FBI Manages to Unlock San Bernardino iPhone
Published on: 29th Mar 2016
Note -- this news article is more than a year old.
The USA's FBI says that it has managed to break the encryption used on Apple's iPhone, without help from Apple.
Apple had been ordered by a court to provide the FBI with access to an iPhone owned by the San Bernardino gunman, but the move was resisted by Apple citing wider privacy concerns about developing system-wide back doors into its products.
Apple's stance had garnered support from privacy advocates and tech firms, but been critisised by a number of politicians who said that Apple's stance harmed national security.
However, the FBI now says that with assistance from an unnamed third-party, it has been able to unlock the iPhone belonging to Syed Rizwan Farook, the gunman who, with his wife, killed 14 people in San Bernardino in December.
Last week, prosecutors said "an outside party" had demonstrated a possible way of unlocking the iPhone without Apple's help. A court hearing was postponed while the FBI made another attempt to get access to the iPhone files.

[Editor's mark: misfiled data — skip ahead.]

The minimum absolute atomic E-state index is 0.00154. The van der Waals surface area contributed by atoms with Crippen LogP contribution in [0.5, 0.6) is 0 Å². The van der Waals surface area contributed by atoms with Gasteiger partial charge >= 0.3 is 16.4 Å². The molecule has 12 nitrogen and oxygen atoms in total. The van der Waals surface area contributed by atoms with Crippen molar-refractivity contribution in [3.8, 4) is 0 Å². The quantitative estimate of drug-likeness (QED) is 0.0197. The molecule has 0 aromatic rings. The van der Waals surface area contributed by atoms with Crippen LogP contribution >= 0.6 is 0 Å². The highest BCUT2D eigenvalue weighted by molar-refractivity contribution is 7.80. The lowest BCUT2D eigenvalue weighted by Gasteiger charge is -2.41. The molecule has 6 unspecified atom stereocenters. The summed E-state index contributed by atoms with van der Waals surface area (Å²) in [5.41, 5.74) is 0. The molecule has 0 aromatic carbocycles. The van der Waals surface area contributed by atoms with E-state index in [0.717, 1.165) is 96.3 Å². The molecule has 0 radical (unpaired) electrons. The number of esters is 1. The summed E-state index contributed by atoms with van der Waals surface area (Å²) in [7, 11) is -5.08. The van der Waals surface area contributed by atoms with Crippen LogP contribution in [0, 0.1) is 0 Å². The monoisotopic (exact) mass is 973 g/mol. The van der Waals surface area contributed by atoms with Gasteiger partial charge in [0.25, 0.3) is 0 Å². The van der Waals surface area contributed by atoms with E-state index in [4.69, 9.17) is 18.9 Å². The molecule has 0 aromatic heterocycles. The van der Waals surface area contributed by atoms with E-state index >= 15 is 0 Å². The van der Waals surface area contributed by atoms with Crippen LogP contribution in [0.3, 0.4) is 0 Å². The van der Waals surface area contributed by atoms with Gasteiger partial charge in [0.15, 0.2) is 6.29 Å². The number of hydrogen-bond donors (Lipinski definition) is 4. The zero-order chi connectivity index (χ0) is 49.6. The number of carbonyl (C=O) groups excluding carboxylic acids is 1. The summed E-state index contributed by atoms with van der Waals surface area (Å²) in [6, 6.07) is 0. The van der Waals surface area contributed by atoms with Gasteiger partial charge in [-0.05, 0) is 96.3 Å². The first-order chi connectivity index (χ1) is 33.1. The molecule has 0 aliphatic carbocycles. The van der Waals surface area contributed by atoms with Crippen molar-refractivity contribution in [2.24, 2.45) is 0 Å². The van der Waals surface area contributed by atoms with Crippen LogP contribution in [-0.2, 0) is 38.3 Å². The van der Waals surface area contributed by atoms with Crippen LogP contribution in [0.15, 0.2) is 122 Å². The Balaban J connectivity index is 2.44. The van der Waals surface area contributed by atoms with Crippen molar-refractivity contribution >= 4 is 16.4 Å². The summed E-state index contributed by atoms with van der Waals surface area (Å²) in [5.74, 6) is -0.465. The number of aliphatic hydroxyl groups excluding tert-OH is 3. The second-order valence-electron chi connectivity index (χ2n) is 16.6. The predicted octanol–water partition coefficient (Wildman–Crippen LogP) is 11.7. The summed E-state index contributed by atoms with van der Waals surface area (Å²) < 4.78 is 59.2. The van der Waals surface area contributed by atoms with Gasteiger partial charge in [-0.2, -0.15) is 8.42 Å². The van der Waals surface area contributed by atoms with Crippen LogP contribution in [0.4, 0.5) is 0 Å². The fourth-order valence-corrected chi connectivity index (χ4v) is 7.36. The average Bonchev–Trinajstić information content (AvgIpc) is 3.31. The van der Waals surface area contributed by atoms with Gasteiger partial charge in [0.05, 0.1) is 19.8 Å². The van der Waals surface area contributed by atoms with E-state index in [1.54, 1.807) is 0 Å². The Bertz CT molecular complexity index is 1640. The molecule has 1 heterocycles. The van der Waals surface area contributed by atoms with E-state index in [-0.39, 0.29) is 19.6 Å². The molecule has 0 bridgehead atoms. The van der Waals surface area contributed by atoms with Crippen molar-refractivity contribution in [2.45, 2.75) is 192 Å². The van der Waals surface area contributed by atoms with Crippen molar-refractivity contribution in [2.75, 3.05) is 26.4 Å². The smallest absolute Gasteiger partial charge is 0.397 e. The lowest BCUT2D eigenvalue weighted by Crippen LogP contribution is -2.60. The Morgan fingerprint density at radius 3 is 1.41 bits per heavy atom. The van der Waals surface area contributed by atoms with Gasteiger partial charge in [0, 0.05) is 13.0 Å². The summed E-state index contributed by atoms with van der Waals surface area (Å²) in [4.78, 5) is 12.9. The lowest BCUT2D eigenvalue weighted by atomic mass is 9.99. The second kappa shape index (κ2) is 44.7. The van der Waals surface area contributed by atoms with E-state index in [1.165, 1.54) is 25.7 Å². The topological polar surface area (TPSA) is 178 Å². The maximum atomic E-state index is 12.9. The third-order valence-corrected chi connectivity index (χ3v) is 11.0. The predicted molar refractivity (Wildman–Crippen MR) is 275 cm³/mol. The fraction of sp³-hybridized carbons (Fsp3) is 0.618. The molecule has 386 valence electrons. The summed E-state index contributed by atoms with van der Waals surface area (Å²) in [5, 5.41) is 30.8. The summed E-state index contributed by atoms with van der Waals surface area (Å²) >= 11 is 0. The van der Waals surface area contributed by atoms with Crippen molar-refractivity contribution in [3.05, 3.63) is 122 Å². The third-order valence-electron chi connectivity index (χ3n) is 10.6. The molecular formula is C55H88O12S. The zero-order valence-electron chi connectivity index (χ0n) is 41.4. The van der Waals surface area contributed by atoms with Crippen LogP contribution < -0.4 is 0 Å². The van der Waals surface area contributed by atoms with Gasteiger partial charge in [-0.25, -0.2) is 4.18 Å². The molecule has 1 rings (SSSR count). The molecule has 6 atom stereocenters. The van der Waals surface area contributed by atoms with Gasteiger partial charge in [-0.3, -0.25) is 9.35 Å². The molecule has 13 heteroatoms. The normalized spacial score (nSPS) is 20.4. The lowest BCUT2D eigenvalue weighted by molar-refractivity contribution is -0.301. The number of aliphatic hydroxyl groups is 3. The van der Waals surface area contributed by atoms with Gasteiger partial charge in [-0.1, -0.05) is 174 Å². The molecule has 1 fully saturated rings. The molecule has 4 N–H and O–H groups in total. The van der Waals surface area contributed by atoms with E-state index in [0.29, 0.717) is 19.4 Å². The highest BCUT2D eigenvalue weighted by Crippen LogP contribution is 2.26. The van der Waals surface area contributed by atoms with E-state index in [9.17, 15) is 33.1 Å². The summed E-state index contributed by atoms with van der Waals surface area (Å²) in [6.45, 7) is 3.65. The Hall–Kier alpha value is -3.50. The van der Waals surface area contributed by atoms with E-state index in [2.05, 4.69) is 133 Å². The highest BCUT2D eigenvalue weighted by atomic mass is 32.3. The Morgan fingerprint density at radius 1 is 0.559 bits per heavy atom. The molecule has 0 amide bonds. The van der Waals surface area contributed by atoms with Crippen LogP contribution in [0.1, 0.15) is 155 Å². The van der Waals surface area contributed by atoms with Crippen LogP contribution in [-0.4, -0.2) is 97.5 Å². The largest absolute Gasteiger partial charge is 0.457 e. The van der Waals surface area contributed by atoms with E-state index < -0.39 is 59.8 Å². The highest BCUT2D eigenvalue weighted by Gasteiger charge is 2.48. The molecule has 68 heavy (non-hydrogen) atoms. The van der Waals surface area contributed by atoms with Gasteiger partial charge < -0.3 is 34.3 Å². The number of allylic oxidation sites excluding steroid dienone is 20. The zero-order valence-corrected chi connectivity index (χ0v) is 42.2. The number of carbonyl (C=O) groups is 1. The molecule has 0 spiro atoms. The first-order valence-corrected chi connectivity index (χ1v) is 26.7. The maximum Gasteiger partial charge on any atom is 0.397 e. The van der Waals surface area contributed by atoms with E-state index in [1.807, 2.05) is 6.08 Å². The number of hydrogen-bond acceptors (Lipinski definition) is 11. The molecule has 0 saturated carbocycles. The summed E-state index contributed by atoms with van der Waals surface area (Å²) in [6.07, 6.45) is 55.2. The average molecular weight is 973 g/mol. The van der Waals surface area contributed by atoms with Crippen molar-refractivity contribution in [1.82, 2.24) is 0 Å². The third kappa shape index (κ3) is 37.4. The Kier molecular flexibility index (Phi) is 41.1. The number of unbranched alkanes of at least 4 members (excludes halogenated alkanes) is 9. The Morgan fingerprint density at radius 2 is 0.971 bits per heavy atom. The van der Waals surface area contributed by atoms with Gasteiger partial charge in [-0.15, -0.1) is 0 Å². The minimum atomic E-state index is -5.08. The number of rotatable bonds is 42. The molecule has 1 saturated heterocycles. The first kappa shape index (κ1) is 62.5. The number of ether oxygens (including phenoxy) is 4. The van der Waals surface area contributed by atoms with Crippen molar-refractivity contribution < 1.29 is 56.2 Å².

Eileen Decker, the top federal prosecutor in California, has now said investigators had received the necessary assistance to unlock the iPhone.
"It remains a priority for the government to ensure that law enforcement can obtain crucial digital information to protect national security and public safety, either with co-operation from relevant parties, or through the court system when co-operation fails," the statement added.
It is anticipated that the court order will now be dropped.
Responding to the announcement, Apple said: "From the beginning, we objected to the FBI's demand that Apple build a backdoor into the iPhone because we believed it was wrong and would set a dangerous precedent. As a result of the government's dismissal, neither of these occurred. This case should never have been brought."